UNCG Magazine

Picketing on Tate Street, a UNCG civil rights milestone

You likely know of the pivotal 1960 Woolworth sit-in, which integrated the lunch counter of that Greensboro Woolworth store and sparked similar sit-ins that year in other cities.

Do you know about the 1963 Tate Street protest?

Led and carried out by Woman’s College (UNCG) students – and with the official support of the student government – Woman’s College students boycotted two restaurants and a cinema. The students demanded racial desegregation at these three businesses located near the section called “the corner.” A few dozen students picketed. The student government, led by Anne Prince Cuddy and Charlotte Vestal Brown, laid out a strong, clear resolution. These brave students were successful. By the end of 1963, all Tate Street businesses were integrated.

The Tate Street boycott effort had a number of student leaders. One was Sina McGimpsey Reid. She recalled the picketing – which was nearly 60 years ago – in an interview last week from her retirement community in South Carolina. She is still passionate about justice and human rights – and caring for people. “It’s still about love and relationships, but now I’m flying under the radar,” she said, adding that it’s all about “compassion and empathetic understanding to the ‘other,’ for those who look like me and those who don’t look like me.”  

Back in 1961 and 1962, there had been stirrings in the student body for change on Tate Street, where the two restaurants were not integrated. Four or five African-American WC students staged a protest there, Gwen Jones Magee ’63 told a UNCG Magazine reporter in 2010. “We did it for several days. It didn’t go anywhere,” she recalled. “The WC students didn’t blink an eye about crossing the [picket] line.”

In 1962, 22 African-American WC students signed a letter to the student government president at the time, asking for the organization’s support, as the Cinema Theatre, Apple House restaurant, and Town & College restaurant refused to desegregate. In February 1963, 23 signed a letter to Chancellor Otis Singletary, asking for his support.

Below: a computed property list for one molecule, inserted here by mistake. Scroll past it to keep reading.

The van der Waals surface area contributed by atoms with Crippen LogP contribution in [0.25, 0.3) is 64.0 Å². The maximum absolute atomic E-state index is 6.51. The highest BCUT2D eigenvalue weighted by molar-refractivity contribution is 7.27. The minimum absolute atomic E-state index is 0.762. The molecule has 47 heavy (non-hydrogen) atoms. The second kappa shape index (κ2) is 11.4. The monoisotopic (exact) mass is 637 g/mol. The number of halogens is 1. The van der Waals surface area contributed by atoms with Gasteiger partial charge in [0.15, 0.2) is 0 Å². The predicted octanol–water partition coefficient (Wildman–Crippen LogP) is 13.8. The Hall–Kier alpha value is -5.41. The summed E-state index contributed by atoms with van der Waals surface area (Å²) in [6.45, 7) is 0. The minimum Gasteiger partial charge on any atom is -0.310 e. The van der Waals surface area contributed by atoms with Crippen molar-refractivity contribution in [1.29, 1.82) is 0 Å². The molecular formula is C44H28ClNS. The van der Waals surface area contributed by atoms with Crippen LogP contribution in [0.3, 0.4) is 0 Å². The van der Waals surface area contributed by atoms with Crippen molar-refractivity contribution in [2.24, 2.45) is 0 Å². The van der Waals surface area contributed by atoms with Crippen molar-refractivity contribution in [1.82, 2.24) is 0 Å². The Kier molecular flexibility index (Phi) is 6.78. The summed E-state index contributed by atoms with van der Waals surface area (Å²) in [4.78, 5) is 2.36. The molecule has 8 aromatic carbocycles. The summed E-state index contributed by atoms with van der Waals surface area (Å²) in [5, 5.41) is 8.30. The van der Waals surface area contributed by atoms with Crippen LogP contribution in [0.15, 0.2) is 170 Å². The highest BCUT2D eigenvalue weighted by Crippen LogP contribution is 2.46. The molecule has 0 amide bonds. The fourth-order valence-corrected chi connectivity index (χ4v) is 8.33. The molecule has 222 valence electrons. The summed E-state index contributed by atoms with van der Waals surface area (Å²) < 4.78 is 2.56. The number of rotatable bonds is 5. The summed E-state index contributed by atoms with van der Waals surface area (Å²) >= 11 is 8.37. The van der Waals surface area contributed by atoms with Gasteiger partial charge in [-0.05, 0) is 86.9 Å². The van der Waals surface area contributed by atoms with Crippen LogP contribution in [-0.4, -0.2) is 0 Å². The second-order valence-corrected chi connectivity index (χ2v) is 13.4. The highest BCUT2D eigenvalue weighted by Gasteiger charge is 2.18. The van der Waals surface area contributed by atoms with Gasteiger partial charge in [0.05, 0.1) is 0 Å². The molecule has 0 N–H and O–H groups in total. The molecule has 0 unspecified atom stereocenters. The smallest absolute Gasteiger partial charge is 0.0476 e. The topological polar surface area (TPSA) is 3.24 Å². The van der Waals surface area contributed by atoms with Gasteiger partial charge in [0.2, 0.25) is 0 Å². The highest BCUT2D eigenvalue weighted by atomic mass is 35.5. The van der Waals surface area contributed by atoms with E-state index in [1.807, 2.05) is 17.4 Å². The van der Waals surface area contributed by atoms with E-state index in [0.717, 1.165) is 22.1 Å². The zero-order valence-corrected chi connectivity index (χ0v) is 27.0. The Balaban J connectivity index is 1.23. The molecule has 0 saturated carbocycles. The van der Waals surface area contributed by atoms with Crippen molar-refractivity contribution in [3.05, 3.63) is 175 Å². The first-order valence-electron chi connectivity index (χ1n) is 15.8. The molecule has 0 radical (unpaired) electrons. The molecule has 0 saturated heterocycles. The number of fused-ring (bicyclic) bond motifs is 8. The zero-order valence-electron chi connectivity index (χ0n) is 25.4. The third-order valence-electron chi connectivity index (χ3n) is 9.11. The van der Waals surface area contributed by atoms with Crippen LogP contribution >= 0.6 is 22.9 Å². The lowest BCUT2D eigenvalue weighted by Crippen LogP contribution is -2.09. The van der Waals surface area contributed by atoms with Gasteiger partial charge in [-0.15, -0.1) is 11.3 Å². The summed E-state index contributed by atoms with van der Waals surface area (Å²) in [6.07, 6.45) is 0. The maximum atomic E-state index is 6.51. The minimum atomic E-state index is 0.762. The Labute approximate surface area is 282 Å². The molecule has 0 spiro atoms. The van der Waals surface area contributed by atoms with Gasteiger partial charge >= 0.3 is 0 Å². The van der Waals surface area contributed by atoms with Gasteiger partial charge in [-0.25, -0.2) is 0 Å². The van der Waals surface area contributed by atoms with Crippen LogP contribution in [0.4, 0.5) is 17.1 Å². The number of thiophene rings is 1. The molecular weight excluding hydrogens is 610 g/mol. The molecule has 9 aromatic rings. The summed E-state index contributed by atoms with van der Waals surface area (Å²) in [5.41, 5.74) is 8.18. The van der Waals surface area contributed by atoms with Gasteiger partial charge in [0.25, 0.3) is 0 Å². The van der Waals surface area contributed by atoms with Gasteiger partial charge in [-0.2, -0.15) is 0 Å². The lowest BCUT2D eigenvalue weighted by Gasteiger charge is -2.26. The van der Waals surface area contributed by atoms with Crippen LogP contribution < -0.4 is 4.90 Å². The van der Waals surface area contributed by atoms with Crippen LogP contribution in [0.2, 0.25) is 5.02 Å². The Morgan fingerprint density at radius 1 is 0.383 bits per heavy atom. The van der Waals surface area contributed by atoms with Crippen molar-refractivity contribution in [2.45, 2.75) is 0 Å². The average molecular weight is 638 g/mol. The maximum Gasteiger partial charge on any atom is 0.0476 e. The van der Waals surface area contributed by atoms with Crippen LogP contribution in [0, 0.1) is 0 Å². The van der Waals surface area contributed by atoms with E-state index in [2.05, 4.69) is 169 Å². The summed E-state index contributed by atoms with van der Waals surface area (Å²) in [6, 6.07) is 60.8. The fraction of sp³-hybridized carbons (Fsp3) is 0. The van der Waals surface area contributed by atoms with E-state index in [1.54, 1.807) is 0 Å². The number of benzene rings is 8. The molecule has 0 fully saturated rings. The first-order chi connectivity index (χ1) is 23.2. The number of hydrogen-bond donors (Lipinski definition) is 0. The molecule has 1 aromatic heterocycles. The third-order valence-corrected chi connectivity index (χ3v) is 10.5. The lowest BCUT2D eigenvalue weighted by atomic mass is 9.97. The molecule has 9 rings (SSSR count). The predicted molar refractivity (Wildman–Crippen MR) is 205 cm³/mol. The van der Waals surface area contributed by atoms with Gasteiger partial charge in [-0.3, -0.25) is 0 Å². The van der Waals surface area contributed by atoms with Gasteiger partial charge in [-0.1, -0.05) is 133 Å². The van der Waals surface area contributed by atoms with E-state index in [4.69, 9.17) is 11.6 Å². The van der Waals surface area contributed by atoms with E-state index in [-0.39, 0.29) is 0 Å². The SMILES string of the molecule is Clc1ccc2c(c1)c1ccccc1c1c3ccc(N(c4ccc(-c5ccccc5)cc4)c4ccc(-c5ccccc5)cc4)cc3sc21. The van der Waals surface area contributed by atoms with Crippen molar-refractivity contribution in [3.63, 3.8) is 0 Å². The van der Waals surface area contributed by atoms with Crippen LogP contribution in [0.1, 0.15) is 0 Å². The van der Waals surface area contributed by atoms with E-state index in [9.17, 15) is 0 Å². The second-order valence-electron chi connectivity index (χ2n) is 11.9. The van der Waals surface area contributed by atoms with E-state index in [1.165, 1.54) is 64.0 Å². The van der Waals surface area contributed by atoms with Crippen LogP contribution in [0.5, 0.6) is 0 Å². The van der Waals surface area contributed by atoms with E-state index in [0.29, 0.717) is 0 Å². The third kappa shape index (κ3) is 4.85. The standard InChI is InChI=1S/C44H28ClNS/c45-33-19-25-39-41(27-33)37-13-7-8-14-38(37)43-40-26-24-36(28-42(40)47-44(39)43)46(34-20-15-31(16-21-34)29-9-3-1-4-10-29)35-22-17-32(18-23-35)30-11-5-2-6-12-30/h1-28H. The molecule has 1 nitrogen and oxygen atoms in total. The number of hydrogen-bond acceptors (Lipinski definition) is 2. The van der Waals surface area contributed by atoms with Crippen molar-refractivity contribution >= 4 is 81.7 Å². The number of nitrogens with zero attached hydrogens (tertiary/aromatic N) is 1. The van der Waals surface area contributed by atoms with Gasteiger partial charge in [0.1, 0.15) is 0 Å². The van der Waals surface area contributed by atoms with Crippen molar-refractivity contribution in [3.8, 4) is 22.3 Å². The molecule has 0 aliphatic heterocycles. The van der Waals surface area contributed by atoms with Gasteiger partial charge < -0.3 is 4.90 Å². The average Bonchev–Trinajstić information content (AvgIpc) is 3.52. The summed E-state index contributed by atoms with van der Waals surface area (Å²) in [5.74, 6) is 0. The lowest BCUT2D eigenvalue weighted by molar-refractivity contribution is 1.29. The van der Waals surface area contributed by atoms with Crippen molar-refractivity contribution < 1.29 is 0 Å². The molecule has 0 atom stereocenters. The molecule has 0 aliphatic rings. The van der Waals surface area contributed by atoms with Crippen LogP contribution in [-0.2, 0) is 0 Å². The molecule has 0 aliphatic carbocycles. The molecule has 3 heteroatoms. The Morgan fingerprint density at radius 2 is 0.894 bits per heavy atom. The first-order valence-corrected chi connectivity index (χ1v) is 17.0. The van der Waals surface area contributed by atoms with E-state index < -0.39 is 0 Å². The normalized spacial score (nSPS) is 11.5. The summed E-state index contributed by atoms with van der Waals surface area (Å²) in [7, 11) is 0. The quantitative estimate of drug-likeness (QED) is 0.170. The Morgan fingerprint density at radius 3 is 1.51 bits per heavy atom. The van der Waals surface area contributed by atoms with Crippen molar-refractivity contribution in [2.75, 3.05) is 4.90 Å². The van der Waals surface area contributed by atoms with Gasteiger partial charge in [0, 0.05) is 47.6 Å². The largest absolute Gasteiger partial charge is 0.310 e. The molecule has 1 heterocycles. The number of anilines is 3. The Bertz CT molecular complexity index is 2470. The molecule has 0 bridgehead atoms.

“Is it not widely known and seemingly accepted by all that some students cannot attend certain places on campus because of their color? We are denied admittance to the Cinema Theatre and other corner establishments because of that physical trait.”

This story is told in greater detail in the Spring 2010 article “Turning the Corner on Tate Street” in UNCG Magazine.

But these private businesses were not on campus, Chancellor Singletary noted. His power was limited, in this matter. In a meeting with the business owners, he conceded that and also stressed: 

  • “The chancellor is requesting unofficially that all students at the Woman’s College be served at the Corner eating places and admitted to the Cinema Theatre. 
  • If the present policy of segregation continues, it is likely that the students will resort to picketing and to a boycott. …” 

Seeing no changes coming, many Woman’s College students mustered their collective power to ensure all Tate Street businesses were open to everyone.

Image of flyer, courtesy UNCG’s Martha Blakeney Hodges Special Collections and University Archives

A flyer was created, listing six contacts for those who wanted to picket: Alison Greenwald, Caroline Ulrey, Diane Oliver, Sina McGimpsey, Doris Johnston, and Beth Ingraham. Three were Black; three were White.